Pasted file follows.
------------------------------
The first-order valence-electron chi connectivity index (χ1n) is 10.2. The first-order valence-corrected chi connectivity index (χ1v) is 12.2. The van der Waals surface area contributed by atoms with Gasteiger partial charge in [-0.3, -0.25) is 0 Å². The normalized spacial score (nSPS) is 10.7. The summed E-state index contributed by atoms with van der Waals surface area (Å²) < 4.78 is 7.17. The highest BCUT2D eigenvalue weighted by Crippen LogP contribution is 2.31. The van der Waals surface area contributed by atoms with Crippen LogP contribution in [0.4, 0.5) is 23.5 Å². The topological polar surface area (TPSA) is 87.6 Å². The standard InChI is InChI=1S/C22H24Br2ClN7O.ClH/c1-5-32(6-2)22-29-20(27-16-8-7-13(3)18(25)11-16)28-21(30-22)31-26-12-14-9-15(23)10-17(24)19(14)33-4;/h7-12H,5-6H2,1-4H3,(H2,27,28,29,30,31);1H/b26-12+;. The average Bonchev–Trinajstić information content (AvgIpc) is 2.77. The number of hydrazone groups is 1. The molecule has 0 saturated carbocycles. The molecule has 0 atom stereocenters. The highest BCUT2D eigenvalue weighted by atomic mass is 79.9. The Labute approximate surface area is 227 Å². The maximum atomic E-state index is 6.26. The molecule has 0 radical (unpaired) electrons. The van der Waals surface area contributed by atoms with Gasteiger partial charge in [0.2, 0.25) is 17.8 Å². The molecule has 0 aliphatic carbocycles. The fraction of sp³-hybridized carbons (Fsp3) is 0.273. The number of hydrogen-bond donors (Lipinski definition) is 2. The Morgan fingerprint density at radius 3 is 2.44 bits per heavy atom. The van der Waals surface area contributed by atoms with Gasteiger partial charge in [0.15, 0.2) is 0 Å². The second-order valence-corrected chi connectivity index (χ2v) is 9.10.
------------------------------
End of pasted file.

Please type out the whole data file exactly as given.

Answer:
The first-order valence-electron chi connectivity index (χ1n) is 10.2. The first-order valence-corrected chi connectivity index (χ1v) is 12.2. The van der Waals surface area contributed by atoms with Gasteiger partial charge in [-0.3, -0.25) is 0 Å². The normalized spacial score (nSPS) is 10.7. The summed E-state index contributed by atoms with van der Waals surface area (Å²) < 4.78 is 7.17. The highest BCUT2D eigenvalue weighted by Crippen LogP contribution is 2.31. The van der Waals surface area contributed by atoms with Crippen LogP contribution in [0.4, 0.5) is 23.5 Å². The topological polar surface area (TPSA) is 87.6 Å². The standard InChI is InChI=1S/C22H24Br2ClN7O.ClH/c1-5-32(6-2)22-29-20(27-16-8-7-13(3)18(25)11-16)28-21(30-22)31-26-12-14-9-15(23)10-17(24)19(14)33-4;/h7-12H,5-6H2,1-4H3,(H2,27,28,29,30,31);1H/b26-12+;. The average Bonchev–Trinajstić information content (AvgIpc) is 2.77. The number of hydrazone groups is 1. The molecule has 0 saturated carbocycles. The molecule has 0 atom stereocenters. The highest BCUT2D eigenvalue weighted by atomic mass is 79.9. The Labute approximate surface area is 227 Å². The maximum atomic E-state index is 6.26. The molecule has 0 radical (unpaired) electrons. The van der Waals surface area contributed by atoms with Gasteiger partial charge in [0.2, 0.25) is 17.8 Å². The molecule has 0 aliphatic carbocycles. The fraction of sp³-hybridized carbons (Fsp3) is 0.273. The number of hydrogen-bond donors (Lipinski definition) is 2. The Morgan fingerprint density at radius 3 is 2.44 bits per heavy atom. The van der Waals surface area contributed by atoms with Gasteiger partial charge in [0.15, 0.2) is 0 Å². The second-order valence-corrected chi connectivity index (χ2v) is 9.10.